When teeth are lost, unusual stresses are placed on the gums, bone and remaining teeth, causing a number of potentially harmful disorders. Your teeth complement each other and work together for many daily functions from eating to speaking. Missing teeth can cause changes in tooth position and speech as teeth are used to make many of the sounds we use to speak clearly. Missing teeth can and should be replaced.
Tooth replacements are either removable or non-removable.
Non-removable tooth replacements are generally considered to be more comfortable, stable and trouble free than removable ones. The non-removable ones fall under three categories. The first are those totally supported by natural teeth. The second are those supported by dental implants embedded in the bone at the site of replacement. The third are a combination of the first two.
Removable replacements can be soft tissue supported as in a partial or full denture, or fully supported by natural teeth or dental implants. Removable tooth replacements are called full dentures when they replace all of the teeth in either the upper or lower jaw. They are completely supported by the gums. Replacements, which retain either natural teeth or involve the use of dental implants as additional support, are called partial dentures.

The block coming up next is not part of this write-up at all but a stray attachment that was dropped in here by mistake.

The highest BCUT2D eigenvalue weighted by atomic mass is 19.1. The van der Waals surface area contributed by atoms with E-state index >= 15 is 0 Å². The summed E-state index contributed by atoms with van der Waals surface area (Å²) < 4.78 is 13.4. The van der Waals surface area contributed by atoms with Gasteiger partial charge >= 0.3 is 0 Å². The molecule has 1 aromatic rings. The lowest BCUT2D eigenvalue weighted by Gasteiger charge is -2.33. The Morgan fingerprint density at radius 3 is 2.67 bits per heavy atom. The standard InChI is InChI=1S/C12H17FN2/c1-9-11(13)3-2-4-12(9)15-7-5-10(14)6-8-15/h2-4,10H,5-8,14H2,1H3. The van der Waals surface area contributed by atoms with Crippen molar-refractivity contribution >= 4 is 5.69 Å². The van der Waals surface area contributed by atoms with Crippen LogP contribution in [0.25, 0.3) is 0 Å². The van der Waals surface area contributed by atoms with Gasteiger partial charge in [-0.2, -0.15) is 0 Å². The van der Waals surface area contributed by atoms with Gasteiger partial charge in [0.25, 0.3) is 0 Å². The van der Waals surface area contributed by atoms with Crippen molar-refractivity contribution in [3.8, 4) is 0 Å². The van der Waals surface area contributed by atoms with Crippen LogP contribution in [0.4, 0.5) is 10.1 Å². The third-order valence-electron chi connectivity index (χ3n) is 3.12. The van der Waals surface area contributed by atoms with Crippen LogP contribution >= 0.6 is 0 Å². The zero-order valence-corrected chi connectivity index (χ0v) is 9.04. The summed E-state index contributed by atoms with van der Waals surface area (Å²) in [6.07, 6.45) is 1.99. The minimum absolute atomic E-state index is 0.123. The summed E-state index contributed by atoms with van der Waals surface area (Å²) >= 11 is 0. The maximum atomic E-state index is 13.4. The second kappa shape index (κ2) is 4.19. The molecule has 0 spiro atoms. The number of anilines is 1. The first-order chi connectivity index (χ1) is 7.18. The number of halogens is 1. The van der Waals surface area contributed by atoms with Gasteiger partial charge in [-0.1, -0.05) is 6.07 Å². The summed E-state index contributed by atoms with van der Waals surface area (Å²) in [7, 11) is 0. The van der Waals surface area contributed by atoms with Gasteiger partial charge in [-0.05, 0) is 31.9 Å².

Often removable replacements are used to replace teeth immediately after they have been removed. These appliances require more post-operative adjustment than those placed on stable, healed tissue. They often need to be remade after healing and are often used as a temporary appliance in anticipation of a permanent prosthesis, which will be made after healing.
Preparation of supporting soft tissue and underlying bone is referred to as pre-prosthetic surgery. Some patients require minor oral surgical procedures before receiving a partial or complete denture, in order to ensure the maximum level of comfort. A soft tissue supported denture contacts the gum tissue and is compressed between the denture and the underlying bone, so it is important that the underlying bone be smooth and shaped properly. Otherwise, sore spots will develop beneath the denture. In addition, it is sometimes necessary to trim excessive amounts of gum tissue that may compromise the dentures stability and likewise cause sore spots.